State participation

The Nigerian Government participates in the oil and gas industry through the Nigerian National Petroleum Corporation (NNPC). The Nigerian National Petroleum Corporation Act was enacted on the 1st of April 1977. The Act established the NNPC, empowering it … “to engage in all commercial activities relating to the Petroleum industry and to enforce all regulatory measures relating to the general control of the Petroleum sector through its Petroleum Inspectorate department”. It was reorganized in 1988. This led to the transfer of the Petroleum Inspectorate to the Ministry of Petroleum Resources becoming the entity now referred to as the Department of Petroleum Resources (DPR). Part 1 section 6 (1)(d) gives the Corporation “…powers to do anything which in its opinion is calculated to facilitate the carrying out of its duties under this Act including…. establish and maintain subsidiaries for the discharge of such functions as the Corporation may determine”.

In exercise of its powers under the Act, NNPC has established over 20 subsidiaries. These subsidiaries are in the form of joint ventures or wholly-owned companies. See Table below showing subsidiaries of NNPC and its % holdings.

It is also through the NNPC that the Federal Government participates in joint ventures with oil companies, holds concessions in production sharing contracts and manages service contracts. The NNPC holds shares for the government in companies such as the Nigeria LNG Limited and West African Gas Pipeline Company limited (WAPCo).

Table 1.NNPC subsidiaries and % holding

NNPC Subsidiaries

Part I section 1(2) of the Act further provides that the affairs of the corporation shall be conducted by a Board of Directors. Part 1 section 7 (1, 2, 4 and 5) provides that;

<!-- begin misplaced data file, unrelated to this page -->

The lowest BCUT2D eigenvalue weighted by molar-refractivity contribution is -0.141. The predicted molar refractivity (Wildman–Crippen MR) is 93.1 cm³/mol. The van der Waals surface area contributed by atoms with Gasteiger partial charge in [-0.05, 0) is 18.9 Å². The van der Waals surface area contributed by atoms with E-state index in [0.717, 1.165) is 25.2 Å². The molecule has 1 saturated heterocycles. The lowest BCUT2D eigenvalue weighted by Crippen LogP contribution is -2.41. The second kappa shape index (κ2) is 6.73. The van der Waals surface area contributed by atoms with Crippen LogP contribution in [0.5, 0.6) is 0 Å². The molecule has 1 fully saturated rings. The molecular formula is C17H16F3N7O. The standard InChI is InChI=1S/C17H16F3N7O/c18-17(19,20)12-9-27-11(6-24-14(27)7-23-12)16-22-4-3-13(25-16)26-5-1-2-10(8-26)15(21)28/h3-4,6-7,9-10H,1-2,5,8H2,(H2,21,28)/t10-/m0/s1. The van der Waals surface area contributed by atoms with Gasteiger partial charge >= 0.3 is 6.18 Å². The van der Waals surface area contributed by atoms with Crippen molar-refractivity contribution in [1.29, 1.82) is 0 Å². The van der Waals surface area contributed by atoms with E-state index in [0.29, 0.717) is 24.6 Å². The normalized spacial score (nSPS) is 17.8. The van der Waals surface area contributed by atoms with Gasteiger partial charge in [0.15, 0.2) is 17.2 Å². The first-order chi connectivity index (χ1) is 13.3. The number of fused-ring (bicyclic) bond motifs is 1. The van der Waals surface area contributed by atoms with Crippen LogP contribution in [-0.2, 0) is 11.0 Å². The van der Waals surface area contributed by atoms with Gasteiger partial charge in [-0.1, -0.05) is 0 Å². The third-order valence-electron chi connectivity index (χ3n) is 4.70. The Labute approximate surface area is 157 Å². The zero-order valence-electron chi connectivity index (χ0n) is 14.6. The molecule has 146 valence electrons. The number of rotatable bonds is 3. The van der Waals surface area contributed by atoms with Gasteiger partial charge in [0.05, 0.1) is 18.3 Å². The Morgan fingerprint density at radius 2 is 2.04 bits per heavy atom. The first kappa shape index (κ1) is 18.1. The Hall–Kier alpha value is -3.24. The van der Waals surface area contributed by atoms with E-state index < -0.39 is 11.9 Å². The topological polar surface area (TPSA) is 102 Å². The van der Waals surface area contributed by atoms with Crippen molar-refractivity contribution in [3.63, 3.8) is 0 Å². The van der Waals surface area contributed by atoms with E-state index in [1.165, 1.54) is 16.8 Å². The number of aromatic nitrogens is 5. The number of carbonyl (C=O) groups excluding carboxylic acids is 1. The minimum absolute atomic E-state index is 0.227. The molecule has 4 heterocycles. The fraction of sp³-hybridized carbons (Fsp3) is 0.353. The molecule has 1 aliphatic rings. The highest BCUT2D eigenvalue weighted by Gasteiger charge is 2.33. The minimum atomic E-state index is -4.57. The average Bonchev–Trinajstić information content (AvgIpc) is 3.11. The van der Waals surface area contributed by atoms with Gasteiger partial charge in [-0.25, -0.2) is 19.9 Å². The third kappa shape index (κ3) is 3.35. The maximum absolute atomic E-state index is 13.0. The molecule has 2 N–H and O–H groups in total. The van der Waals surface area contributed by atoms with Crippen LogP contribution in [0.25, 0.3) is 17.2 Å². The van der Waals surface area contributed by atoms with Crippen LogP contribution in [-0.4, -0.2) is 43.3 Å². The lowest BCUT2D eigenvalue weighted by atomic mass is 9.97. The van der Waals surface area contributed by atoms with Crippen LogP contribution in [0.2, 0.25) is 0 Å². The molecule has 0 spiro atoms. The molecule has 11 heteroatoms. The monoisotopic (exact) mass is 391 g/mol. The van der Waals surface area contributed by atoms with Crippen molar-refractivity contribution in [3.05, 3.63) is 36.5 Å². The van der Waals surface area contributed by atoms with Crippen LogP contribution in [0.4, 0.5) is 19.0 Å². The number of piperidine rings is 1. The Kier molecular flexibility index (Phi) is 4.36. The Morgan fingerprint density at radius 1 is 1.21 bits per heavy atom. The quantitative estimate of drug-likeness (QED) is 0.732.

1. The Corporation shall keep proper accounts and proper records in relation thereto in a form which shall conform to the best commercial standards.
  2. The Corporation shall as soon as may be after the end of the financial year to which the accounts relate cause its accounts to be audited by auditors appointed by the Corporation, with the approval of the National Council of Ministers, from the list of auditors and in accordance with the guidelines laid down by the Auditor-General of the Federation.
  3. The Corporation shall maintain a fund which shall consist of-
    (a) such money as may from time to time be provided by the Federal Government for the purposes of this Act by way of grants or loans or otherwise howsoever; and 
    (b) such money as may be received by the Corporation in the course of its operations or in relation to the exercise by the Corporation of any of its functions under this Act, and from such fund there shall be defrayed all expenses incurred by the Corporation.
  4. The Corporation shall submit to the National Council of Ministers no later than three months before the end of each financial year estimates of its expenditure and income relating to the next following financial year.

Section 7 (4) appears to give the Corporation broad authorisation as far as its treatment of expenses incurred in the course of its operations is concerned, but when read along with section 7 (5), it means that NNPC will be required to submit in advance, an estimation of what those retained earnings may be. It is also required through Section 7(1), to cause for an audit of its account for a given financial year at the end of that year according to guidelines laid down by the Auditor-General of the federation. Part IV Section 19 further requires that the Corporation shall submit to the National Council of Ministers, a report on the activities of the Corporation including a copy of the audited accounts for the financial year and the auditor’s report thereon.

Section 8. (1) Subject to the other provisions of this section, the Corporation may from
time to time borrow by overdraft or otherwise howsoever such sums as it may
require in the exercise of its functions under this Act.

Part IV19. The Corporation shall prepare and submit to the National Council of Ministers, through the Minister not later than 30th June in each financial year, a report on the activities of the Corporation during the immediately preceding financial year, and shall include in such report a copy of the audited accounts of the Corporation for that year and the auditors' report thereon.

Section 9. The President may issue to the Corporation such direction as it may think necessary as to the disposal of any surplus funds of the Corporation, and subject to any such directions, the Corporation may invest its funds and maintain a general reserve.

The Nigerian National Petroleum Corporation (Projects) Act of 1993 also empowers the Corporation to borrow money in any currency for the purposes of executing an approved project.

Funding NNPC and its subsidiaries